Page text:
Even when the rest of the country is dry it rains in the Huasteca region of Central Mexico, a geographic area that creeps into parts of four states (Veracruz, Tamaulipas, San Luis Potosí, and Hidalgo). That’s why the Huasteca is full of dramatic waterfalls.
Exploring the waterfalls of the Huasteca
The first waterfall we visited was Cascada Tamasopo where the blue-green water and calcified pools instantly remind us of Havasu Falls in Arizona, minus the long, dusty, hot walk to get there.
Cascada Tamasopo is more like a network of waterfalls and swimming holes (most of them thoughtfully marked with depth signs) than one single cascade but the water was a bit too chilly to have a swim when we were there.
The Pago Pago waterfall on the Micos River is part of a collection of waterfalls called Cascadas de Micos. Short, wide, gentle Pago Pago, and its meandering pools and streams, is a very family-friendly waterfall area with wooden rowboats, life vests, and ample shaded tables.
It required a bit of a drive through seemingly endless sugar cane fields and past seemingly endless trucks hauling the cut cane out, but Cascada Minas Vieja didn’t disappoint. A short walk down to the falls revealed extremely blue water, more cascading pools, and plenty of campsite-ready banks.
All the waterfalls we visited in the Huasteca are drive-ups except for the biggest one in the region and the largest waterfall in the whole state of San Luis Potosi: 344 foot (104 meter) high Cascada de Tamul.
Paddling upstream to Cascada de Tumul
It actually took us two tries to get to Tamul. Armed with vague and confusing information and lots of unanswered questions (this road or that road? can you actually drive to the falls or do you have to take a boat?), we failed to reach Cascada Tamul on our first attempt.
Happily, we passed through the area again, giving us a second chance to get it right. This time we found the correct road and we determined that while there may be a way to drive and/or hike to the top of Tamul, the most direct and easily organized way to see it is by boat which you will most certainly be paddling. Upstream.
After a bit of haggling (we got the price down from 400 pesos to 300 pesos or about US$16) we headed out with a guide, three paddles and three life jackets. The river was beautiful and the current wasn’t too stiff until we start getting closer to the power of this massive waterfall.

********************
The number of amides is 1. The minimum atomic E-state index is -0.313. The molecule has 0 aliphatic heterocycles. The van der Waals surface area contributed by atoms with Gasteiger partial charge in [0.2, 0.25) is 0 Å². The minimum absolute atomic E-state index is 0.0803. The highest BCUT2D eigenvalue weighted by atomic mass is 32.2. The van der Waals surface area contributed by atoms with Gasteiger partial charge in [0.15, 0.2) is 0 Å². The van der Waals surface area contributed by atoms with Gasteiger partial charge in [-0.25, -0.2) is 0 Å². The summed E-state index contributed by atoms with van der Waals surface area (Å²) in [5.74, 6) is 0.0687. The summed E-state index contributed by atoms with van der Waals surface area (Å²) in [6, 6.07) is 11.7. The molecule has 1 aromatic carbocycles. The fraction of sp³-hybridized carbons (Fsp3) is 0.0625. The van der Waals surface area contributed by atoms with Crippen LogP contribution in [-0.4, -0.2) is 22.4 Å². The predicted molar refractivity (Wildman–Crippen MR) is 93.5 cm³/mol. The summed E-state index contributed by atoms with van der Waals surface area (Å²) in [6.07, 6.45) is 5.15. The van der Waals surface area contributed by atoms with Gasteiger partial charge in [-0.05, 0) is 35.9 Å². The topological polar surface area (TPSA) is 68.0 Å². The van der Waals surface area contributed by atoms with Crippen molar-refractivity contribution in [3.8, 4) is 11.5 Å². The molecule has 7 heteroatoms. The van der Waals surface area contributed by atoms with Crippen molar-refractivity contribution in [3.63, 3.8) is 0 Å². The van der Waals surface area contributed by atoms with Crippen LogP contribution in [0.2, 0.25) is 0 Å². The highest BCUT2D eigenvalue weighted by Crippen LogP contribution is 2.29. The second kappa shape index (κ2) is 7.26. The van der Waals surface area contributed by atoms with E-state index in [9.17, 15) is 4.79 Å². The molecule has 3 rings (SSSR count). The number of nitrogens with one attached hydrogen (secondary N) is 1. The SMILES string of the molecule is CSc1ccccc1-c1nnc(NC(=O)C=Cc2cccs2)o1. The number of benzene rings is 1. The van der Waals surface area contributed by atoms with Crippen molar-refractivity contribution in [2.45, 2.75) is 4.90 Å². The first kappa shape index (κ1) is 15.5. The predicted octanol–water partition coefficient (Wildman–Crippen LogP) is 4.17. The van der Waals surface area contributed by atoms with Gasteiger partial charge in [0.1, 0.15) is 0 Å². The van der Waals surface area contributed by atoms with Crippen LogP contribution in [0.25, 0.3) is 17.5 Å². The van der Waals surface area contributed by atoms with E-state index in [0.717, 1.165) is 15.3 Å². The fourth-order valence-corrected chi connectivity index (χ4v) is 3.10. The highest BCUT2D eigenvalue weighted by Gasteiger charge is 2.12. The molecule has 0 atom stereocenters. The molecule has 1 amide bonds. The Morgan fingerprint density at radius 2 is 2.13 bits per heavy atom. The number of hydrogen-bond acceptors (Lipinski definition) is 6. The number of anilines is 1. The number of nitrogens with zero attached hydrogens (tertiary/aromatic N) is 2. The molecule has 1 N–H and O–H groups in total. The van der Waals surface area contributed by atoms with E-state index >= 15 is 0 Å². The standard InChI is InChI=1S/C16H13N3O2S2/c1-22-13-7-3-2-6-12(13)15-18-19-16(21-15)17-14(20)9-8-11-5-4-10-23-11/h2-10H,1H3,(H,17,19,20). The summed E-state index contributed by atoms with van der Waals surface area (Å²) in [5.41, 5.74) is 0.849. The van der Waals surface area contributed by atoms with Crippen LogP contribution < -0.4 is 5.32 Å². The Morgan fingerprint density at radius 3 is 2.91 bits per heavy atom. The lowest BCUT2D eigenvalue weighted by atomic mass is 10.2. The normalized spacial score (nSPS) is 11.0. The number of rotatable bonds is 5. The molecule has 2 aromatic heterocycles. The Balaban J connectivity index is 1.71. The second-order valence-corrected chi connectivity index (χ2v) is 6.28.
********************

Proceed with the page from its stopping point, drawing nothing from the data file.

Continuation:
A series of small rapids forced us to get out and hike on the bank so our guide could pull the empty boat upstream until we got past the rough stuff. It’s hard to imagine how hard this upstream journey would be in July and August when the Huasteca gets even more rain than normal causing water levels and water volume to rise.
Tamul is a very wide, very high, very powerful waterfall and our boat wasn’t able to go right to the face of it. The local guides take you as far as a huge boulder in the middle of the river and tie up there while passengers get out and sit on the rock to safely view the cascade. Then it’s all downstream from there!
Tamul Waterfall travel tips
We didn’t find out until too late that there’s a spot that’s perfect for camping (flat, sandy, shaded) just a few steps from Cueva del Agua, a beautiful water-filled cave just downstream from the Tamul waterfall. If camping is your thing, plan for it.
Also, haggle before committing to a boatman. And wear a swimsuit–paddling upstream is sweaty work and you’ll want to cool off in the river. Don’t arrive at the village later than 3 pm because this is a 2.5 hour trip or more (depending on how hard you paddle) and no one wants to return in the dark. And avoid visiting during Mexican holidays when the area gets packed.